I fell into a vortex in Oregon’s best trail town

Lost Luggage

I landed in Medford, Oregon after a trip back east for a family wedding – with both my backpack and kitesurfing gear in tow! My plan was to hike through all of Oregon, and then meet up with friends in the town of Hood River for a week of kitesurfing before hiking into Washington.

Only my kitesurfing gear hadn’t made it to Medford – it got lost somewhere during a connection. The airline offered to drop off my bag the next day wherever I was staying in Ashland. I had wanted to hike out that day but figured it would be fun to check out Ashland and not let the lost bag sour the day. Besides, embracing the unexpected is such a big part of life on the trail. 

The trail angels in Ashland are next level

A trail angel (TA) picked me up at the airport and dropped me off at my hotel 25 minutes down the road in Ashland. Since it was still fairly early in the afternoon, I decided to try my luck with getting rides to and from trail to slackpack 17 miles (slackpacking is when you leave your bag behind – usually wherever you’re staying in town – and hike with only essentials like water and snacks, so that you can cover miles more quickly). I posted in the Southern Oregon trail angels Facebook group and to my surprise, I got replies within 5 minutes offering me rides to and from trail!

It’s always fun to talk with TAs and learn a little about them – where they come from, who they are and see if you have anything in common. At the end of my slackpack, TA Albie picked me up and drove me more than 30 minutes back to Ashland (way out of the way!). The kindness of TAs never fails to amaze me. I treated myself to Indonesian food at Blue Toba – it wasn’t the inexpensive meal a thru-hiker typically seeks out, but the rendang was worth every penny – it was so delicious.

Found luggage, but lost mail

The next day, the airline dropped off my kitesurfing gear as promised. I headed to the post office to mail it ahead to Hood River and pick up some packages including a resupply box and more importantly, my tent, which had been out for repair. It turned out that my tent hadn’t actually arrived though, and the post office’s internet system was down so they weren’t able to track it or provide any updates. That also meant I wasn’t able to mail my kite gear – but luckily A street print shop, which was just around the corner, was able to help with that.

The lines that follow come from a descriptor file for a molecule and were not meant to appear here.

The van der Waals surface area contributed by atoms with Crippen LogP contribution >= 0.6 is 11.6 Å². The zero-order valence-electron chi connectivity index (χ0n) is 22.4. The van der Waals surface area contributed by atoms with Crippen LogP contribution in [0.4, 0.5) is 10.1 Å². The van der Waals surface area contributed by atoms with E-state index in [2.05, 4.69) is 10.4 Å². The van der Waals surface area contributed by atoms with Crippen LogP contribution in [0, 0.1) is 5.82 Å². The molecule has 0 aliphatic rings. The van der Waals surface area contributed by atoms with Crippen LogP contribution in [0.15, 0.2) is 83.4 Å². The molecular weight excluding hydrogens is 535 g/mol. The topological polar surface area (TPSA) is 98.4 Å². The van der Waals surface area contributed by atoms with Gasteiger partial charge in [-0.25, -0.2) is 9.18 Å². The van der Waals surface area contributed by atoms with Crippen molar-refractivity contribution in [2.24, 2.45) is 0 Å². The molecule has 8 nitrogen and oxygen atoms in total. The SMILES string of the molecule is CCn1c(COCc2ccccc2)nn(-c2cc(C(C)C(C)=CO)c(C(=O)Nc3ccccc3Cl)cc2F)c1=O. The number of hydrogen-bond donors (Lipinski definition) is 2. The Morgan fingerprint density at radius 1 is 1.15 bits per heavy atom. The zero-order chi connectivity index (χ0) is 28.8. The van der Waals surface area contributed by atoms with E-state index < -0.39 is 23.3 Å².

With no tent and rumors of mosquito hell ahead, I knew I couldn’t hike out that day. But Ashland had really “wowed” me in just one evening so I wasn’t bummed at all to spend another day there.

The co-op is the place for unexpected run-ins

While picking up some snacks at the co-op, I ran into Applesauce – another hiker who I had met briefly a couple times in the California desert. We decided to sit and have lunch together at some picnic tables. Looking at the storefront behind us, she somewhat jokingly said we should go whitewater rafting. We pumped each other up on the idea and next thing you know we were over at that storefront splurging on an all-day rafting adventure on the Upper Klamath river. It’s actually the last year the river will be runnable as it’s currently known, because they are removing dams in an effort to restore salmon populations.

Applesauce and I had the best time the next day rafting and even more, just bonding about being at the same life stage. It’s funny because a few locals who stopped to chat with me told me that the co-op is the social center of the town, and that you’ll always run into people for a reason there.

Still in Ashland 4 days later

I found myself still in Ashland on Friday and getting antsy to hit the trail. I visited the post office again and found out that my packages, including my tent, had been missent and were making cross-country voyages. I didn’t want to wait all the way until Monday or potentially even longer for my tent, and I had an friend arriving in town soon who so kindly said I could share their tent until I got mine back. Meanwhile, I picked up a knitting project and booked an Airbnb – the hosts were really kind and had spent most of their lives in Alaska.

Have I said how great the trail angels in Ashland are!?

TA Albie and his family picked me up on Saturday and offered for me and my friend to stay at their house near the trail (where I ended my slackpack) so we could pick up the trail from there the next morning. They really went above and beyond hosting us – it was so nice to get to know them more and hear a little about their adventures on the Appalachian Trail and sections of the PCT.

On the trail, they call it a “vortex” when you get stuck in a trail town for multiple days for one reason or another. Ashland definitely was that for me – I spent so much time there I think I could give directions and advice on where to eat. Obviously it is frustrating to spend more money and time than planned because things went wrong, but how lucky to get vortexed in a town with such amazing people!

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Comments 1

  • BB : Jul 30th

    You missed the actual Oregon vortex about twenty miles down the road. Touristy but cool. Safe travels!


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